In a study by Basha et al., the diagnostic performance of O-RADS was compared to IOTA and GI-RADS (gynecologic imaging reporting and data system). They found greater sensitivity and similar specificity and reliability with O-RADS compared to the other two [18, 19]. They also found interobserver agreement to be similar across all three risk stratification systems. Although their study had a larger sample of adnexal masses, they used only 5 radiologists, all of whom had greater than 15 years of experience with pelvic imaging and were not blinded to the initial ultrasound reports. A smaller study by Pi et al. [20] with 3 readers and 50 adnexal masses found excellent diagnostic accuracy and interobserver agreement for the O-RADS system but did not compare O-RADS against other existing classification systems.

There have been a few performance comparison studies based on different US scoring systems but none have specifically focused on interobserver agreement. Hiett et al. [22] compared IOTA Simple Rules, ADNEX model, and O-RADS, and stated similar sensitivity for discrimination of malignant from benign pelvic masses with superior specificity with the IOTA model. Patel-Lippman et al. [21] performed a comparison study between IOTA Simple Rules and SRU and demonstrated IOTA Simple Rules slightly more accurate than the SRU guidelines (AUC, 0.9805 versus 0.9713; p = 0.0003) and both to be highly sensitive for detection of malignancy. Another study by Xie et al. [23] noted that the area under the curve, sensitivity, and specificity for detection of malignancy under IOTA or O-RADS can be similarly improved by factoring in the patient’s CA-125 levels, as is done in the ADNEX model. Although tumor marker information was not provided to our readers and is often not prospectively available at the time of initial ultrasound interpretation, it certainly plays a role for the gynecologists and gynecologic oncologists in determining management for indeterminate adnexal masses [24].

We included body imaging fellows and attending radiologists with varying years of experience to determine if experience may affect degree of interobserver agreement. All participants were given identical training materials and resources to review beforehand. Interestingly, interobserver agreement amongst both fellows and attendings was excellent for the IOTA simple rules. However, better interobserver agreement was seen amongst the fellows with O-RADS compared to attendings. When analyzing the specific O-RADS and IOTA feature categories, attendings had greater agreement for two O-RADS features (lesion type and number of solid components) compared to fellows. On the other hand, fellows had greater agreement on the other eight features within O-RADS. Thus, number of years of experience did not appear to improve interobserver agreement with O-RADS. It is important to recognize that greater interobserver agreement does not necessarily correlate with diagnostic accuracy. Thus, while fellows may have had greater uniformity than attendings, we caution any inference regarding the diagnostic accuracy of the two groups.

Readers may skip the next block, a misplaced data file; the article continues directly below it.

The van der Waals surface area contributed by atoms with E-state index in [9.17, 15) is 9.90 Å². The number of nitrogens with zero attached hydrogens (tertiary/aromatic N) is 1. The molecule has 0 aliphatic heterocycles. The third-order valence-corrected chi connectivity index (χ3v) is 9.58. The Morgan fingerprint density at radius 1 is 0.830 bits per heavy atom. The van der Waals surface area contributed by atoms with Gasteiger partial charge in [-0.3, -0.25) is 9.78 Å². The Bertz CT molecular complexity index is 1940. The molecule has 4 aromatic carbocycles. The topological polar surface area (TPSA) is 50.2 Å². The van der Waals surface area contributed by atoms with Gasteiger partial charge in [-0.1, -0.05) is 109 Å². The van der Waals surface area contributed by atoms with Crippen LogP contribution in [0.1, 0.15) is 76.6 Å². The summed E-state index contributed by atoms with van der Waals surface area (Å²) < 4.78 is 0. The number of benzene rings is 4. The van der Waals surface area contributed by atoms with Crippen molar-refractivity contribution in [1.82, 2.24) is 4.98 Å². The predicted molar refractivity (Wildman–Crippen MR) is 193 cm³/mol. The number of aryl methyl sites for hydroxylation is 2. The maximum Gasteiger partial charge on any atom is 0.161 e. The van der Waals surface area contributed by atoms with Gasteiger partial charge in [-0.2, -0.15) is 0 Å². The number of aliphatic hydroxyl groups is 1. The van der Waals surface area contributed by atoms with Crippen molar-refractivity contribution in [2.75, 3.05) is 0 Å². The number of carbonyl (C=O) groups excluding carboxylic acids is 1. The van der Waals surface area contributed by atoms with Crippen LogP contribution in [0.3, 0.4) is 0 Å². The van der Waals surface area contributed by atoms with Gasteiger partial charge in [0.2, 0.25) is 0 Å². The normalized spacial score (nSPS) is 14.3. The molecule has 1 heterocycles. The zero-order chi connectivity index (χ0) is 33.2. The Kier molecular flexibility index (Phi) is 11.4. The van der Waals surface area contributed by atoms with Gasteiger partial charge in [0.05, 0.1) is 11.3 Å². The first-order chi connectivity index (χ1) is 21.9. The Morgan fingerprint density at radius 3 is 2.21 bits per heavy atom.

We acknowledge several limitations in our study. First, this was a single institution study. Future larger scale multicenter studies with multiple readers may be warranted to evaluate institutional or regional variability in interpretation and interobserver agreement. Second, we did not evaluate the diagnostic accuracy of each risk stratification system. Thus, while IOTA may have greater interobserver agreement, we do not know if the diagnostic performance of one is better than the other. Indeed, diagnostic performance is of vital importance in determining the merits of each system. Third, images were retrospectively reviewed and therefore may not replicate real-life evaluation of adnexal masses as we were limited to images obtained at the time of examination. As technology and sonographic detail improve, the diagnostic interpretation and accuracy may similarly change. Finally, we did not evaluate the diagnostic performance or accuracy of these two systems when compared to final pathology. Due to the large number of radiologists interpreting each exam, we did not ask radiologists to come to consensus, nor did we determine a “correct” categorization for each ovarian lesion. A separate multi-institutional study with a larger cohort has analyzed the category-specific diagnostic performance of O-RADS [25].

In summary, we found excellent interobserver agreement with IOTA and good interobserver agreement with O-RADS amongst eight blinded observers reviewing 118 adnexal masses. Greater reader experience did not improve interobserver agreement with O-RADS.